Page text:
City of Las Vegas out of touch with mankind

By Rolando Larraz
Las Vegas Tribune
The City of Las Vegas’s Website in big numbers displays its hours of operation from 7:00 a.m. to 5:00 p.m., but we call its main number after 7:00 a.m, and ask for Parking Services and all we get after letting it ring for five minutes is a voice recording announcing all types of Las Vegas City services and several programs because the
Parking Services do not open until 8:00 a.m.
But nowhere during those ten minutes of public service announcements do they tell the caller that their hours of operation are different from the rest of City Hall.
Finally after so many calls a human being employee answers the telephone and when they learn why the caller is calling, they inform the caller that they need to call the parking enforcement division, which is in a different office and they cannot transfer the call.
So there you go, back to the City Hall telephone operator (with only one telephone operator on duty in a city that has 2,699,000 residents and 49.5 million people who visited Las Vegas last year according to the Las Vegas Visitors and Convention Authority who do not know the hours of operations for any of the city departments that are located in several locations over the city limit.
Confused? Wait until you learn that in order to speak to someone in the City Manager’s Office—not the city manager, but just the city manager’s office—one has to be interrogated by some person in a call center.
It is unknown how much those call centers cost and where they are located, perhaps in the Philippines or in Guadalajara, Mexico, like most call centers, but most likely they are not as inexpensive as hiring two or three more phone operators to serve the patrons and visitors to City Hall.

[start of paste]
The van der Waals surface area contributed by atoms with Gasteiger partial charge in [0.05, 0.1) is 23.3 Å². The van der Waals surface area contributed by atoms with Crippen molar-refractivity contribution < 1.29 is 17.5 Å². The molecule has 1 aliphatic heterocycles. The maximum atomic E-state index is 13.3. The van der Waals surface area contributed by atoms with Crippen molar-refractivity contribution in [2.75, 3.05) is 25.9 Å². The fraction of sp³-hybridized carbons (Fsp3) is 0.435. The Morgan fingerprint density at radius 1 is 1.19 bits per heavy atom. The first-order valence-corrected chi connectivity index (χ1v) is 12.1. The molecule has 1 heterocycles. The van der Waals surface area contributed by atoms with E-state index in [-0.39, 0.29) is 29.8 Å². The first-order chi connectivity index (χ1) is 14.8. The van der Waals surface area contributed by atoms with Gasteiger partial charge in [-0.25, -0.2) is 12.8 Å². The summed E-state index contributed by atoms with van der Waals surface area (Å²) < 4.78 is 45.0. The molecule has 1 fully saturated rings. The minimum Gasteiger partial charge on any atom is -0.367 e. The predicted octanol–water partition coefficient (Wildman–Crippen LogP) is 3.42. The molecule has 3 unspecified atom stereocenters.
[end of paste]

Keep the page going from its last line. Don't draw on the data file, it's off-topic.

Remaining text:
The City of Las Vegas closes on Fridays and according to inside sources many people are there on Fridays, but no one can communicate with them because they are not privy to their direct numbers.
Even during business hours, if the only operator is busy with another call a recording answers the main number asking the person to leave their name and number and telling them that someone will call back without mentioning that it may take up to a whole week (four work days) before they get that call.
Unless the caller is privileged to know the direct numbers to the city council or the city manager, or any other individual with a direct line, they’ll get a voicemail announcing that they are “away from their desk”; no one calling city hall can speak to their almighty city representative or even any employee.
At the city parking enforcement division (at an unknown location “for security reasons”) a supervisor by the name of Jace (don’t know if that is the real name or one used for cowardly or security reasons) is rude and obnoxious and refuses to take a report on a black Audi parked at a city location for the last two weeks, which could be stolen or even possibly have a bomb or contraband inside.
Just a few weeks ago Sunny Day wrote in this newspaper that “People expect the best and the most from Las Vegas and the city should be able to give out the best. If hotels and small businesses can offer the best services, the city itself should be able to set an example with the best service and the best treatment for all visitors and locals alike.
“Elected officials should always remember that they are not the bosses; they work for the community and they should be quick to serve the community to the best of their abilities.
“City employees and those working for the elected officials should have more reasons to remember that the community and the public as a whole are the most important subjects to serve.”
People should not feel privileged to speak to someone in the city manager’s office or even to the city manager; people should not need to feel privileged to speak one on one with any of the elected officials because they are in that position because the voters put them in that chair.
Public officials are not Gods, however  if the public can speak to God whenever they want to, why cannot the public ever speak to an elected or public official?

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